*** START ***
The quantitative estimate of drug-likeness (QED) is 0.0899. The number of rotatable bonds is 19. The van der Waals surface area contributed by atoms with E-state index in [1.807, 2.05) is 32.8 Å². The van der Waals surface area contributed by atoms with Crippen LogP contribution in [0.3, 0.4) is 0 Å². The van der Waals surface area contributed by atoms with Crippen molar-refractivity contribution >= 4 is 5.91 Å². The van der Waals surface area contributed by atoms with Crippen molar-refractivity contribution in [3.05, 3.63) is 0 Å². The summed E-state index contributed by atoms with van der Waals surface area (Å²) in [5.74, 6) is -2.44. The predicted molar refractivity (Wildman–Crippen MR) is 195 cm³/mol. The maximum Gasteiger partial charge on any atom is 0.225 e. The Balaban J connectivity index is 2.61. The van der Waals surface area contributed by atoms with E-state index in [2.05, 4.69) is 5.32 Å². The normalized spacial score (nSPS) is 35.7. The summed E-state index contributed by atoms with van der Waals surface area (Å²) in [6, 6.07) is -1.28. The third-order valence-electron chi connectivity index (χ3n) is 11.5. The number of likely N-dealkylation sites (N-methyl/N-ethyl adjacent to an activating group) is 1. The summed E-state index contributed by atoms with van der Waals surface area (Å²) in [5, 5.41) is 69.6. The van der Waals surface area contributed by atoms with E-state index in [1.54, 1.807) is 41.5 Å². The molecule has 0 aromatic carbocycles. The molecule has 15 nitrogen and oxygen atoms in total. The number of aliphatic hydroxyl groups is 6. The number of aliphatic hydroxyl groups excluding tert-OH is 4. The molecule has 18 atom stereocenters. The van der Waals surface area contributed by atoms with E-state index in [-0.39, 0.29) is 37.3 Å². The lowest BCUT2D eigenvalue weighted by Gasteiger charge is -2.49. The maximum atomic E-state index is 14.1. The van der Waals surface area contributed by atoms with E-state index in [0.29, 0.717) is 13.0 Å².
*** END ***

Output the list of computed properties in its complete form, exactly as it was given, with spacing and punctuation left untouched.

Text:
The quantitative estimate of drug-likeness (QED) is 0.0899. The number of rotatable bonds is 19. The van der Waals surface area contributed by atoms with E-state index in [1.807, 2.05) is 32.8 Å². The van der Waals surface area contributed by atoms with Crippen LogP contribution in [0.3, 0.4) is 0 Å². The van der Waals surface area contributed by atoms with Crippen molar-refractivity contribution >= 4 is 5.91 Å². The van der Waals surface area contributed by atoms with Crippen molar-refractivity contribution in [3.05, 3.63) is 0 Å². The summed E-state index contributed by atoms with van der Waals surface area (Å²) in [5.74, 6) is -2.44. The predicted molar refractivity (Wildman–Crippen MR) is 195 cm³/mol. The maximum Gasteiger partial charge on any atom is 0.225 e. The Balaban J connectivity index is 2.61. The van der Waals surface area contributed by atoms with E-state index in [2.05, 4.69) is 5.32 Å². The normalized spacial score (nSPS) is 35.7. The summed E-state index contributed by atoms with van der Waals surface area (Å²) in [6, 6.07) is -1.28. The third-order valence-electron chi connectivity index (χ3n) is 11.5. The number of likely N-dealkylation sites (N-methyl/N-ethyl adjacent to an activating group) is 1. The summed E-state index contributed by atoms with van der Waals surface area (Å²) in [5, 5.41) is 69.6. The van der Waals surface area contributed by atoms with E-state index in [1.54, 1.807) is 41.5 Å². The molecule has 0 aromatic carbocycles. The molecule has 15 nitrogen and oxygen atoms in total. The number of aliphatic hydroxyl groups is 6. The number of aliphatic hydroxyl groups excluding tert-OH is 4. The molecule has 18 atom stereocenters. The van der Waals surface area contributed by atoms with E-state index in [-0.39, 0.29) is 37.3 Å². The lowest BCUT2D eigenvalue weighted by Gasteiger charge is -2.49. The maximum atomic E-state index is 14.1. The van der Waals surface area contributed by atoms with E-state index in [0.29, 0.717) is 13.0 Å².